What Make John Duval's Wine Standout?
The Barossa Valley, arguably the center of the Australian wine industry today, has one of the richest cultural histories of any Australian wine region. Settled in the 1840s by English and German emigrants, many of the first vineyards are farmed to this day by sixth-generation winemaking families. Here, gnarled old vines thrive in a warm, continental climate, with ample sunshine hours allowing the small berries to reach optimum ripeness and flavor concentration. While access to this scarce, old-vine fruit is fiercely guarded, Duval’s long-established vigneron relationships and intimate knowledge of Barossa’s subregions ensure he has a rich palate from which to craft his wines. Be it complex Shiraz from Ebenezer and Greenock’s red soils, glorious Marsanne from the Marananga region, or fruit from the 100-year-old Mourvedre vines in Light Pass and Angaston, under Duval’s care this exceptional fruit is fashioned into a grand portrait of the region’s rich history.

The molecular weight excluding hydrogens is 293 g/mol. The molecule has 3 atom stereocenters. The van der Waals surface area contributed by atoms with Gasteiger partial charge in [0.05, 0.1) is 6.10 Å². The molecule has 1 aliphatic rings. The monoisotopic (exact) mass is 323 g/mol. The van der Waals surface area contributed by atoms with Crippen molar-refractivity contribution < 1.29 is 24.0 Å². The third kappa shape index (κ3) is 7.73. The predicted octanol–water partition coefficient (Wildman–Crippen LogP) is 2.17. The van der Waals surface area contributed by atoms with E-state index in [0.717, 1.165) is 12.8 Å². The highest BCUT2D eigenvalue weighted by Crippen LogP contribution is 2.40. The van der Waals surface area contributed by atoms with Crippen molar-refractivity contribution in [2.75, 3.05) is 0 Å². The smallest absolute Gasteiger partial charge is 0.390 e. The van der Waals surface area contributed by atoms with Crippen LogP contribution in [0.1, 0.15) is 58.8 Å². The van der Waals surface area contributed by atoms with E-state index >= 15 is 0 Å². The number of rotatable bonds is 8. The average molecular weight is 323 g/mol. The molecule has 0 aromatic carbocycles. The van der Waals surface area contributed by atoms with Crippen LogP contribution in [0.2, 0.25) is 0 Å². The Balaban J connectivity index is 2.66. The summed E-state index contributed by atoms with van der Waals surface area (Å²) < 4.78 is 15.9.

Marsanne was hand-picked from the Marananga region, Roussanne from the Kalimna region, and Viognier from Eden Valley. Gentle pressings were combined with free-run juice and cold settled. Fermentation commenced in stainless steel but some of the Marsanne and Viognier finished fermentation in and was aged in barrel until bottled in early August. The remaining Marsanne and the Roussanne was aged on lees in tank until bottling, to enhance the structure and texture of the wine.